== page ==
For each exam, I took a list of the B objectives and marked it up. I highlighted the ones they hadn’t shown before the exam, and I made + or – marks next to each based on their work on the exam. For any B that had any – marks, I looked back at their work and decided whether the + work outweighed the – work (for example: if they – had come from only a unit or calculation error rather than a major conceptual error). For any that they were still missing, I went back and looked at their history on that objective (I’ve been using https://activegrade.appspot.com/ since the start of the 2nd quarter) and decided whether this new evidence was enough to outweigh their history (assuming they had shown fairly consistent mastery before the exam). In the end, I circled any B objectives that they still didn’t have.

I used a simple linear interpolation to determine a grade between 70 and 90 based on the number of B objectives they had shown. If that number was less than their minimum grade (this applied to only 3 of my 42 students), then their grade for the semester was simply that minimum number.

The 90 to 100 range was determined through their work on the goal-less problems. We had a point system (not grade points, simply a way of quantifying what they had done on the goal-less problems without respect to any grade value) to judge the work that they had done.

Stating a model that applies AND WHY IT APPLIES = 1 pt
Drawing a diagram = 3 pts
–> annotating the diagram = +1 pt
–> using the diagram to calculate something = +2 pts
Stating a fundamental principle before you use it = 1pt
Doing a calculation = 1 pt
–> an especially clever or complicated calculation = +1 pt

A decent amount of points to get on a problem is usually around 25 to 30. An exceptional solution usually gets at least 50 or 60 points. So a sum of 50 to 60 would be good, and a sum over 100 would be excellent. One of my non-honors classes averaged a sum (over two problems) of 55 points, the other averaged 40 points (so an average of 47 points for both classes). My honors classes averaged a sum of 57 points. (More data: high/low for regular physics was 96/19. For honors it was 128/15.)

While I didn’t have a precise way to translate that score into a concrete part of their semester grade, I did make a cut-off: unless a student had a sum of at least 40 points, their goal-less problems did not improve their grade (outside of being able to gain a B objective from them).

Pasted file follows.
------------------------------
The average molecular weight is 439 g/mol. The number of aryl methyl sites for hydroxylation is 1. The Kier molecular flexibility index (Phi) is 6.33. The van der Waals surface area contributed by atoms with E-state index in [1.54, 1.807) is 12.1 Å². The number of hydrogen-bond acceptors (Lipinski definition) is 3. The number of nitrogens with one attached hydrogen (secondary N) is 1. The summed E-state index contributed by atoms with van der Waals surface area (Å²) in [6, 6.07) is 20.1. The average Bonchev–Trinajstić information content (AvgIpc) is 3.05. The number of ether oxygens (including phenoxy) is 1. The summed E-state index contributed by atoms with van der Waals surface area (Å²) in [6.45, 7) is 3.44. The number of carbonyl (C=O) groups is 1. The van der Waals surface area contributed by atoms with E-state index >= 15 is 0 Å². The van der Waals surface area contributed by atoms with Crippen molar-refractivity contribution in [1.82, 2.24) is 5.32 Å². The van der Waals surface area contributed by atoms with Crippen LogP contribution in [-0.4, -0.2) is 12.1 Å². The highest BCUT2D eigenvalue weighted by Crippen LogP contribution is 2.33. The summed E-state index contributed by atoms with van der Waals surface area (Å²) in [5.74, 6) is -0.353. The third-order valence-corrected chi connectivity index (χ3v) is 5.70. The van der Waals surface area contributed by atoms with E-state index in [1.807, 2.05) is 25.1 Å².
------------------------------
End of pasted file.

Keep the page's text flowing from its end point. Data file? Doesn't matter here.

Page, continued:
Where do we go from here?

First, I should say that many (almost all in Honors) had the best exams that I’ve ever seen (in my 4 years of teaching physics). I think a good portion of the credit goes to the grading system. My students have been calm and interested all semester. Their course evaluations (a good subject for a future post) indicate that they almost universally LOVE this system and realize the benefits (being allowed to make mistakes, learning at their own pace, working on a skill until it is mastered). They also indicate that they were not completely happy with taking their progress on objectives and turning it into a number grade. I’m not completely happy with that one either, and I think we need to keep playing with how to do that.

One amazing moment was handing back the exams at the end of class early last week. In one of my sections the students were just stunned: “Woah… there’s a number on this. What does that mean?”

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About Kelly O'Shea

I teach high school kids physics at an independent day school in NYC. Less homework, more thinking. Follow @kellyoshea

Discussion

21 thoughts on “SBG & Semester Exams

  1. Thanks for this, I’ve been struggling with the concept of a summative assessment while I’ve switched to SBG this semester for one of my classes. Currently I’ve decided to do away with them and just do the standards (re)assessment, giving the students as many opportunities as they’d like. I am giving a final, however, that’s worth the last 5% of the class where they have to write a sentence or two about every standard.